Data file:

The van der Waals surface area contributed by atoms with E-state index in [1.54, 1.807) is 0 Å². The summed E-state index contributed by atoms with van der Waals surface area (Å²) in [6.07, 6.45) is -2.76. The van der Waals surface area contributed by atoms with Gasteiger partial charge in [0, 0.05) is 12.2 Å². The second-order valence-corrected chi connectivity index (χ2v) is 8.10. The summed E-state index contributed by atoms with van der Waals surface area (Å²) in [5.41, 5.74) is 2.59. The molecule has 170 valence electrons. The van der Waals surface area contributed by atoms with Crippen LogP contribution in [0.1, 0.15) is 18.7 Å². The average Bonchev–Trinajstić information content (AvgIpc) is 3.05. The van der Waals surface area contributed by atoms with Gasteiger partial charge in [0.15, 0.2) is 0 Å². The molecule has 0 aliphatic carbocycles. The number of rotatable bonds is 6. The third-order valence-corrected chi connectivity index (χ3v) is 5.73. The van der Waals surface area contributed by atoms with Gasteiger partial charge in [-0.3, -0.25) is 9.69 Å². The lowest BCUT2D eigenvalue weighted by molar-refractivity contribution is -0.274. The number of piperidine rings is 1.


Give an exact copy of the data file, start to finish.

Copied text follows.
The van der Waals surface area contributed by atoms with E-state index in [1.54, 1.807) is 0 Å². The summed E-state index contributed by atoms with van der Waals surface area (Å²) in [6.07, 6.45) is -2.76. The van der Waals surface area contributed by atoms with Gasteiger partial charge in [0, 0.05) is 12.2 Å². The second-order valence-corrected chi connectivity index (χ2v) is 8.10. The summed E-state index contributed by atoms with van der Waals surface area (Å²) in [5.41, 5.74) is 2.59. The molecule has 170 valence electrons. The van der Waals surface area contributed by atoms with Crippen LogP contribution in [0.1, 0.15) is 18.7 Å². The average Bonchev–Trinajstić information content (AvgIpc) is 3.05. The van der Waals surface area contributed by atoms with Gasteiger partial charge in [0.15, 0.2) is 0 Å². The molecule has 0 aliphatic carbocycles. The number of rotatable bonds is 6. The third-order valence-corrected chi connectivity index (χ3v) is 5.73. The van der Waals surface area contributed by atoms with Gasteiger partial charge in [-0.3, -0.25) is 9.69 Å². The lowest BCUT2D eigenvalue weighted by molar-refractivity contribution is -0.274. The number of piperidine rings is 1.